Joe Soares - 3.5 - 2011
Class: 3.5 Player
Hall Of Fame Induction: 2011
Webster’s defines ‘Hall of Fame’ as “a group of individuals in a particular category (as a sport) who have been selected as particularly illustrious”. When I think of illustrious, I think of one that illuminates or shines brightly and, in his era, none shone brighter in the USQRA than Joe Soares. At his peak from the early-to-mid ‘90s, Soares not only was the best 3.5 in the world, he was the best player on the best team in the world.
Soares was the one player that his coach Terry Vinyard couldn’t and wouldn’t take off the court in any big moment in any big game, both at the USQRA and National team level. And for the Tampa Generals of the 1990s as well as the U.S. National team, no shortage of big moments existed. With Soares their
only dominant high-pointer, the Generals played in every national championship game from 1992 through 1996. They won three national titles in ’92, ’93 and ’95 – a stretch that included a record 93- game win streak from 1992-94.
“He played in an era where team success depended largely on having a dominant high point player that commanded double and triple teams when on offense and somebody who would reek havoc on defense,” said fellow General great Dave Gould. “The absolute definition of this type of player was Joe Soares.”
At the national team level, Soares won the World Championship as a member of Team USA in 1995 and again in 1998. It was, however, the Gold Medal game in the 1996 Atlanta Paralympics that perhaps provided the pinnacle of Soares’ career. With a short-handed Team USA facing a determined Canadian team, Soares and first ballot HOF member Cliff Chunn were the only two members of Team USA that played every minute as the Americans held off the Canadians. Team USA won the Gold Medal in a game that provided a defining, as well as maybe the most important, moment for the sport of wheelchair rugby in its inaugural Paralympic Games.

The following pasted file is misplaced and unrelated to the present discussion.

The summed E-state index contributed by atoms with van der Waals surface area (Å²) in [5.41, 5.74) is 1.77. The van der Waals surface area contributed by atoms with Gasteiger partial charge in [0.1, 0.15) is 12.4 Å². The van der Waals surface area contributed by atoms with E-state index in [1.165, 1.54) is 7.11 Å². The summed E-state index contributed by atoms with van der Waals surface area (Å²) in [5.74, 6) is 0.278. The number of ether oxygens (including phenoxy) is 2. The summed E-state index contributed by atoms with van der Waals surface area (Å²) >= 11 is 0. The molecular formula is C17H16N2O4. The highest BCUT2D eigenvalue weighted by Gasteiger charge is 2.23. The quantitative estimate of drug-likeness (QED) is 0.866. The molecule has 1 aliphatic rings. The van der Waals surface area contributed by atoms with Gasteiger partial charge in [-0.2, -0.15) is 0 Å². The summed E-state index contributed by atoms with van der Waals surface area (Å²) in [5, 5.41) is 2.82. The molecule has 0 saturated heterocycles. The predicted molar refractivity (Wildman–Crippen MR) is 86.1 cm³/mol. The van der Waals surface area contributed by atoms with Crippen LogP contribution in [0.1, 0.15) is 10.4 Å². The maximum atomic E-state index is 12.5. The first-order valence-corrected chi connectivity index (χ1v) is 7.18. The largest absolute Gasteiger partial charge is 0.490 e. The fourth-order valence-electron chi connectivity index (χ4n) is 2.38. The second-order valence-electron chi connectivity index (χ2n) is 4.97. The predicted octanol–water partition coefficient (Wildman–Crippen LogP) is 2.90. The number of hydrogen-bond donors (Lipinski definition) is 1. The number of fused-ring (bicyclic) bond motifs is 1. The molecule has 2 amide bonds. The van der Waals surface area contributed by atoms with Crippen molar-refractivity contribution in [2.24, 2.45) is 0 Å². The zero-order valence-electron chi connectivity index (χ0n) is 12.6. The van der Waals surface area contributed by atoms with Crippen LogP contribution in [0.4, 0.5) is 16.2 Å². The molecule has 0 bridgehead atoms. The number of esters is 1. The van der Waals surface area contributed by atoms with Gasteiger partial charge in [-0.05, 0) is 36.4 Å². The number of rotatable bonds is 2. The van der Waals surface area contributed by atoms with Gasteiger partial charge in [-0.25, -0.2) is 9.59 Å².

From an individual standpoint, Soares is arguably without a peer as the best player of the 1990s. If they tracked statistics, he would’ve been the leading scorer of the 1990s – by a pretty significant margin – to go along with 36 All-Tournament selections and 13 Most Valuable Player awards. Soares also made his teams and the players around him better by bringing out the best in their abilities. His work ethic off the court with cross training (hand cycling, tennis, swimming) and the mental preparation of studying film set an example for his teammates in how to elevate and take their game to the next level.Former teammate and current General coach Dave Ceruti said of Soares, “I tell guys to this day that in all of my years in rugby I've never seen or met any player that prepared themselves physically , mentally and mechanically for any competition like Joe.”
Added Hall of Famer Gould, “He was the most mentally prepared player on game day as anyone who has ever played the sport. Joe never left anything to chance as he would double and triple check his equipment. Even though a teammate, going against Joe in practices forced us all to work hard to become better players because you never wanted to lose to him. I was fortunate to play alongside Joe for 10 years and harbor to think what my career would have been like if that were not the case.” Were there imperfections and occasional, yet regrettable conflicts throughout his career with some opponents, teammates and coaches? Without a doubt, there were. But you’ll be hard pressed in any sport, in any Hall of Fame, to find a multitude of star players that didn’t drive an occasional wedge within their team while suffering a lapse of judgment a time or two in following a self-absorbed path. All of which make Soares a human being, nothing more and nothing less.
“Players across the globe hated to play against him because you always knew you were getting his best effort from the opening tip to the final buzzer,” Gould continued. “Joe Soares a player you love to hate unless at the start of a game you happen to be wearing the same color jersey.
Joe’s contribution to the game, along with fellow Generals and HOFers Vinyard and Gould, in making rugby a global sport is simply unparalleled. Say what you want about his role in Murderball, the international teams he’s coached and the clinics he’s performed; but all of which collectively has made the level of play better both within the USQRA and internationally, while taking the level of awareness of the sport of wheelchair rugby higher than anyone could have envisioned 15 to 20 years ago.